“Cyndi! Cyndi!” Tiffany screamed her name over and over. Finally, she found her phone and called for help. When she turned Cyndi over to see how badly she was hurt, her eyeball rolled out of the shattered eye socket and stuck to what was left of her battered cheekbone – the same cheekbone her own fist had connected with only seconds ago. There was no help for Cyndi. Her death had been instant.
Tiffany missed her best friend. They say you don’t know what you have until it’s gone, and it turned out to be one of the truest sayings she had ever heard. She was miserable. She had developed a new level of guilt about sleeping with Mark and not being a better friend to Cyndi, but simultaneously she wanted him even more. Cyndi’s confession about sleeping with her therapist had shocked Tiffany. She had never thought Cyndi to be the cheating type – ever – but Tiffany learned everyone has their own secrets, no matter how well you think you know someone. It hurt not having her best friend to tell these thoughts to, not that she could’ve ever confided in Cyndi about how she was sleeping with her husband. She thought she might go crazy if she had to keep all these emotions bottled any longer, but she was working on that. Sometimes she thought about how Mark was a single man now, and how easy it would be to work her way further into his life. That was the life she had always wanted. Maybe after her appointment, she would drop in and see how Mark was doing, maybe take him some lunch. He’d flown home when the accident had happened and hadn’t been back to work yet. Her doctor had told her to set some small goals and work toward them. Learn a new hobby, increase your running distance, take yoga classes. A small smile formed on her lips. It was the first time she had smiled in weeks. Her goals were set. She thought she could begin to heal now. She reached up and touched the shiny book pendant around her neck and stepped into the soft light of Doctor Buckley’s office.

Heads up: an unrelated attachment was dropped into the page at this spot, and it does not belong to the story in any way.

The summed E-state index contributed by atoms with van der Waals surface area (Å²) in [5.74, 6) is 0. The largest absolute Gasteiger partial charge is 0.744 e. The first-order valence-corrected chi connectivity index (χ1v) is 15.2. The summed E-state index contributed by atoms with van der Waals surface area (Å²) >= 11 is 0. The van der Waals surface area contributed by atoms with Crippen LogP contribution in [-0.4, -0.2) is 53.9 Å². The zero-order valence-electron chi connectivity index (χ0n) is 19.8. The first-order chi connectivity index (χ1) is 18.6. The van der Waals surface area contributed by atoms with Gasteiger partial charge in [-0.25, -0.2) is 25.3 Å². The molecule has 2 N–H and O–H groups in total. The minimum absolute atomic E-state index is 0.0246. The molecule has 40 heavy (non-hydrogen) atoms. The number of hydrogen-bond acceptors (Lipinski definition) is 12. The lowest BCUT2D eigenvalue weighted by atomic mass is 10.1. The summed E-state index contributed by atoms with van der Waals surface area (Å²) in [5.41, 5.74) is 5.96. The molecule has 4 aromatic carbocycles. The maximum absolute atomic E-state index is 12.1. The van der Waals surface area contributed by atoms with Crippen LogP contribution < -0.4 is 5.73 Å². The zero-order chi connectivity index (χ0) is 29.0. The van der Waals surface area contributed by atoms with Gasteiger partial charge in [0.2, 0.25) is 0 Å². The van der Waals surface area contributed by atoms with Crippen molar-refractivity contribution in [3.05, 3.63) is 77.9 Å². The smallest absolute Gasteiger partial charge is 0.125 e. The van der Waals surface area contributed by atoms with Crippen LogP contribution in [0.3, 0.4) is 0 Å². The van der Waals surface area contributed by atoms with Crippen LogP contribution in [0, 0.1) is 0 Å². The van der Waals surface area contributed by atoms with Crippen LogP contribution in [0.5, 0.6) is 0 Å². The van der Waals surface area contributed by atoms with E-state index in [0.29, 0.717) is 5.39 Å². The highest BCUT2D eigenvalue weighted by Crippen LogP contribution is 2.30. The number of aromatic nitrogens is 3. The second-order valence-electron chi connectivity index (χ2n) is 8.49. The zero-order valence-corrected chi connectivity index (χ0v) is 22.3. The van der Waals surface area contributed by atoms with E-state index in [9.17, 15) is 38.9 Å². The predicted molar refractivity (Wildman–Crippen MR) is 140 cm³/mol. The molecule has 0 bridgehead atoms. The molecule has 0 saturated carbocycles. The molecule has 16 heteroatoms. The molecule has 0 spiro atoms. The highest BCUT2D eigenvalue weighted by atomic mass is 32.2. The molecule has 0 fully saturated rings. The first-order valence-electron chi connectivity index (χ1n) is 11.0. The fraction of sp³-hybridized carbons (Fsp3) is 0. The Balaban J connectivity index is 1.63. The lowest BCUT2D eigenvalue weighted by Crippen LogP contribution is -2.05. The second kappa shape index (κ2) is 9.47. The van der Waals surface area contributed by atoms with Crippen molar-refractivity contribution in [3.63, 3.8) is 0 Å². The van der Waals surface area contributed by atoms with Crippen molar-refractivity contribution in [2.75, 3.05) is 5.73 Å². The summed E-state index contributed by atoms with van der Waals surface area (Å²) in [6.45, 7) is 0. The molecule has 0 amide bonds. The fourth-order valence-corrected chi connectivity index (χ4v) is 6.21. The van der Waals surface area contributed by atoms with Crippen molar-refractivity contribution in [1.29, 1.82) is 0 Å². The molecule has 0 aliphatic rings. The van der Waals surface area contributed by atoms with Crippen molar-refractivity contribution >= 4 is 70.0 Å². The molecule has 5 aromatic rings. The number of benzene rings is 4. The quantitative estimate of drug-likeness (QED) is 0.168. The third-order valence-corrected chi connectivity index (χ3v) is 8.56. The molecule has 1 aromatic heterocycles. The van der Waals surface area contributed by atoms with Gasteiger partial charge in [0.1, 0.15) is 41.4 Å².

Miranda Crites is a reader, writer, book reviewer, photographer, and lover of horror from the ghostly woods of rural West Virginia.
The writing bug bit Miranda at a very early age. She was pretty much born with a pen and a camera in her hands. She won the young writers’ contest in first grade and received her first camera as a gift when she was nine years old.
When not writing, Miranda enjoys spending time with her family. She and her family spend a lot of time off the grid where they are building a cabin in the supposedly haunted woods.
Miranda is self-employed. She and her husband create large and small vinyl decals, t-shirts, signs, and a plethora of creative customized items.
Some of her many hobbies when time allows are: making unique crafts and artwork, painting, hiking, and, of course, photography.
She has a diploma for Writing for Children and Teenagers although most of her current work is horror fiction and poetry.
Miranda is a member of Team Kendall Reviews at www.KendallReviews.com where you can find her horror book reviews and her monthly feature, Miranda Snaps, which generally contains horror fiction and photography.
Miranda is one of “The Thirty,” which is a group of thirty authors who are each taking a turn in writing a chapter of an in-progress horror novel.
You can follow Miranda on Instagram Miranda_C_rites
Follow Miranda on Twitter @Miranda_C_rites